The Corporate Transparency Act (CTA) requires certain entities to submit beneficial ownership information (BOI) to the Department of Treasury’s Financial Crimes Enforcement Network (FinCEN). On September 29, 2022, FinCEN issued a final rule outlining who must file a BOI report, what information must be reported, and when a report is due. The rule will become effective January 1, 2024. Here’s what you need to know:
Who: Reporting Companies
The rule applies to domestic and foreign reporting companies. Domestic reporting companies include any entity created by a filing with a secretary of state or similar office under the law of a state or Indian tribe. Foreign reporting companies include any entity formed under the law of a foreign country and registered to do business in the United States.
The rule also exempts 23 entities from the definition of a reporting company. The list includes public companies that file reports with the SEC, governmental authorities, banks, credit unions, investment advisors, securities brokers and dealers, tax exempt entities, insurance companies, public utilities, accounting firms, and large operating companies.
What: Information Required in Initial Reports
Reporting companies subject to the new rule are required to report about the company itself, the company’s beneficial owners, and the company’s company applicants.
Required Information About the Reporting Company:
- its full legal name,
- any trade or “doing business as” names,
- current address of:
- the principal place of business for a reporting company with a principal place of business in the United States, or
- the primary location in the United States for a foreign reporting company,
- the state, tribal or foreign jurisdiction of formation,
- for a foreign reporting company, the state or tribal jurisdiction where the company first registers, and
- the IRS Taxpayer Identification Number (TIN) or where a foreign reporting company has not been issued a TIN, a tax identification number issued by a foreign jurisdiction and the name of that jurisdiction.
Beneficial Owner. A beneficial owner includes any individual who exercises substantial control over the company, or who owns or controls at least 25% percent of the ownership interests of the company.
An individual exercises substantial control if the individual makes important decisions on behalf of the company. This includes an individual who:
- serves as a senior officer;
- has authority over the appointment or removal of senior officers or a majority of the board of directors or similar body;
- directs, determines, or has substantial influence over important decisions made by the reporting company, including but not limited to the reorganization, dissolution or merger of the reporting company, the selection or termination of business lines or ventures of the reporting company, and the amendment of any governance documents of the reporting company; or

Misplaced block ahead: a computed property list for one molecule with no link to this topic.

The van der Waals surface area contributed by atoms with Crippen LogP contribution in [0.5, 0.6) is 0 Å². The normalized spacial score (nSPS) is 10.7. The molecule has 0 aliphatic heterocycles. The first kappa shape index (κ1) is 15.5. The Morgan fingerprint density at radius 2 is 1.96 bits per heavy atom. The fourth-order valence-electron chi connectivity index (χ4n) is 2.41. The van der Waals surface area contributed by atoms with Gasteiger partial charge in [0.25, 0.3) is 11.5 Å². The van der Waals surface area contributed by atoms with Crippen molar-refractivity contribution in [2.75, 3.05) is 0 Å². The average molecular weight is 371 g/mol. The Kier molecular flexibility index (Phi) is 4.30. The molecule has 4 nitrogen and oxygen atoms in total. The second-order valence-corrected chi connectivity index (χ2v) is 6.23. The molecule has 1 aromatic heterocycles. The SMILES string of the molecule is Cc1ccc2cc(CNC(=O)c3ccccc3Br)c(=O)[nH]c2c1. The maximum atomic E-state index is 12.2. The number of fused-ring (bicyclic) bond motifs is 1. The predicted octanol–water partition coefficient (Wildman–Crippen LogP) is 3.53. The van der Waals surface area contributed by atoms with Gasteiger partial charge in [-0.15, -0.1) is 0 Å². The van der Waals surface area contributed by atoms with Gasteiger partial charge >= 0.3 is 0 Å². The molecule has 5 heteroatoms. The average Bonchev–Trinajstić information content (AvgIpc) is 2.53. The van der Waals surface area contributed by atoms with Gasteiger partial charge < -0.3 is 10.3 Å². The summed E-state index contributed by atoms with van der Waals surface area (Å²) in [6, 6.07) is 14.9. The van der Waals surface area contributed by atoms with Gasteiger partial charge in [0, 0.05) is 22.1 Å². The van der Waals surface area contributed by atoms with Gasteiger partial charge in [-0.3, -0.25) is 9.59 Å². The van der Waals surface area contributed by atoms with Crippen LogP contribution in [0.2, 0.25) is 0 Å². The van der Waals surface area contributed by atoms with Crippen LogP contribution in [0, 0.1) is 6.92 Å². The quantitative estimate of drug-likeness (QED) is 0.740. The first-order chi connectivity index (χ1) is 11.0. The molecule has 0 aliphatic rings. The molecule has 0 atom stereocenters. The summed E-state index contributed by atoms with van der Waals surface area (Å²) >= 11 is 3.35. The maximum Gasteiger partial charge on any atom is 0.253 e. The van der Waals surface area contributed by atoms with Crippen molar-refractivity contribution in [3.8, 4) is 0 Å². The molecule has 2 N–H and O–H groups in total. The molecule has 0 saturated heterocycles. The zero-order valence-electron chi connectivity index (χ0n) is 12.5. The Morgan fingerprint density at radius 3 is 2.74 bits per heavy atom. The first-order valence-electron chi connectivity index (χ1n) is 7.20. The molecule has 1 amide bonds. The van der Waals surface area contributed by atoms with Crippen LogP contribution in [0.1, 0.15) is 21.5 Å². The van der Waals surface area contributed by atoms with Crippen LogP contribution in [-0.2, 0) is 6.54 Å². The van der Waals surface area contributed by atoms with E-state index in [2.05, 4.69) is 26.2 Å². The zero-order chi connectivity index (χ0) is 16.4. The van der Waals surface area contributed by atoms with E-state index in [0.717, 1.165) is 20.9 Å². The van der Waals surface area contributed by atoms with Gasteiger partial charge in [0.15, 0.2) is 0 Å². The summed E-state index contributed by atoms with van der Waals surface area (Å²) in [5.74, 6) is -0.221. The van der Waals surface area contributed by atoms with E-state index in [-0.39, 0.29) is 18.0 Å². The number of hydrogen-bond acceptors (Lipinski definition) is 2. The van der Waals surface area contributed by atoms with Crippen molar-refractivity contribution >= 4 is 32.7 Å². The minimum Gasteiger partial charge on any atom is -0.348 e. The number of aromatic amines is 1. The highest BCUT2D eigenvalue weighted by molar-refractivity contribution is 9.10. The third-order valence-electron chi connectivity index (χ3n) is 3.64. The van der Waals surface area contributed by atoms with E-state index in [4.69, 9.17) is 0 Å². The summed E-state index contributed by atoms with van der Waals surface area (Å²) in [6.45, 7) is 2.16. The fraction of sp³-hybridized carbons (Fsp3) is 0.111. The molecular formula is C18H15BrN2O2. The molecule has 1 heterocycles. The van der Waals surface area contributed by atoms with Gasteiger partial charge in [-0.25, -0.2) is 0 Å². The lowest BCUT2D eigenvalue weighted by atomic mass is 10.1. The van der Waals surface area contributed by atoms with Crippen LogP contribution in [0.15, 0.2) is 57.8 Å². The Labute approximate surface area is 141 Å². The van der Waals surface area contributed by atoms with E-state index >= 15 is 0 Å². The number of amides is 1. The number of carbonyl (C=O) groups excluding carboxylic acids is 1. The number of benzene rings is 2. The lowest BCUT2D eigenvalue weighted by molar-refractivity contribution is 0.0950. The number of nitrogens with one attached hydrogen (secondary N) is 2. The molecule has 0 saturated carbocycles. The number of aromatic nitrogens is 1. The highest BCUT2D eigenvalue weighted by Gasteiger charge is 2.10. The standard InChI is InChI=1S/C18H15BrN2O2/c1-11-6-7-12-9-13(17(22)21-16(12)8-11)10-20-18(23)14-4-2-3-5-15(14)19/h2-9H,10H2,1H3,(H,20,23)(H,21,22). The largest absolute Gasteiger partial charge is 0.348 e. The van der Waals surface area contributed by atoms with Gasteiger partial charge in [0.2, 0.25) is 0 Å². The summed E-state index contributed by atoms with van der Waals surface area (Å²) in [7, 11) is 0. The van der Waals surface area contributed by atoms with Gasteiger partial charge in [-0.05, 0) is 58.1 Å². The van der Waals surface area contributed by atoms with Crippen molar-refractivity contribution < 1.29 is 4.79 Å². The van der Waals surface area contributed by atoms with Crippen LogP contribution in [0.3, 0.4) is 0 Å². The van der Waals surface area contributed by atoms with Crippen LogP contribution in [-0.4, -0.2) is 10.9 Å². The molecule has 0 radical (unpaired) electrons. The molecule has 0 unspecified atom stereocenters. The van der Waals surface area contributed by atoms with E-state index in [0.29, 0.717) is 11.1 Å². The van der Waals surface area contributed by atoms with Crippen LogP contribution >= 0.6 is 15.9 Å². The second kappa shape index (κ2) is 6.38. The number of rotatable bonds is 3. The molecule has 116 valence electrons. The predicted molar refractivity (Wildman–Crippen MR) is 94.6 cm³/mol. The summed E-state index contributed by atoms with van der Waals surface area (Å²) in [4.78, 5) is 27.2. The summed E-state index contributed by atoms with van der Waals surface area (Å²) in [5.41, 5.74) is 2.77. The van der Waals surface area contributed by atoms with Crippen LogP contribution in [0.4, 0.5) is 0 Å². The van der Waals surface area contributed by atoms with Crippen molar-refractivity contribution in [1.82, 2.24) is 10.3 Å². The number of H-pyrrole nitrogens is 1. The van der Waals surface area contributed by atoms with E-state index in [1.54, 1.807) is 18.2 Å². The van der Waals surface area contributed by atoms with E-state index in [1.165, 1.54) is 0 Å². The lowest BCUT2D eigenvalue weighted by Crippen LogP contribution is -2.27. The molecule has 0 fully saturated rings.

- has any other form of substantial control over the reporting company.
An individual has an ownership interest in the company if the individual has any sort of contract, arrangement, or mechanism used to establish ownership, including equity, stock, capital, or profit interests.
Company Applicant. A company applicant includes the individual who is responsible for the formation of the company and the individual who directly submits the formation documents. For example, there may be an attorney primarily responsible for overseeing the preparation and filing of incorporation documents and a paralegal who directly files the documents. Here, the company would report two company applicants—the attorney and the paralegal.
Companies existing or registered prior to January 1, 2024 are not required to identify and report company applicants. Additionally, reporting companies formed or registered after January 1, 2024 are not required to update company applicant information after the initial report is filed.
Required Information About Beneficial Owners and Company Applicants:
- full legal name,
- date of birth,
- current address of:
- the business in the case of a company applicant who forms or registers an entity in the course of the company applicant’s business, or
- the individual’s residential street address in any other case,
- unique identifying number and the issuing jurisdiction from one of the following documents (and the image of such document):
- a non-expired passport issued to the individual by the United States,
- a non-expired identification document issued to the individual by a State, local government, or Indian tribe,
- a non-expired driver’s license issued to the individual by a State, or
- a non-expired passport issued by a foreign government, if the individual does not possess any of the other documents described.
When: January 1, 2024
The rule becomes effective January 1, 2024. A company created or registered before January 1, 2024, will have one year to file its initial report. Reporting companies created or registered after January 1, 2024, will have 30 days after receiving notice of their creation or registration to file their initial reports.
If you have questions about the Corporate Transparency Act and how it applies to your company, please reach out to a member of the Fortis Law Partners corporate team or your principal contact at Fortis.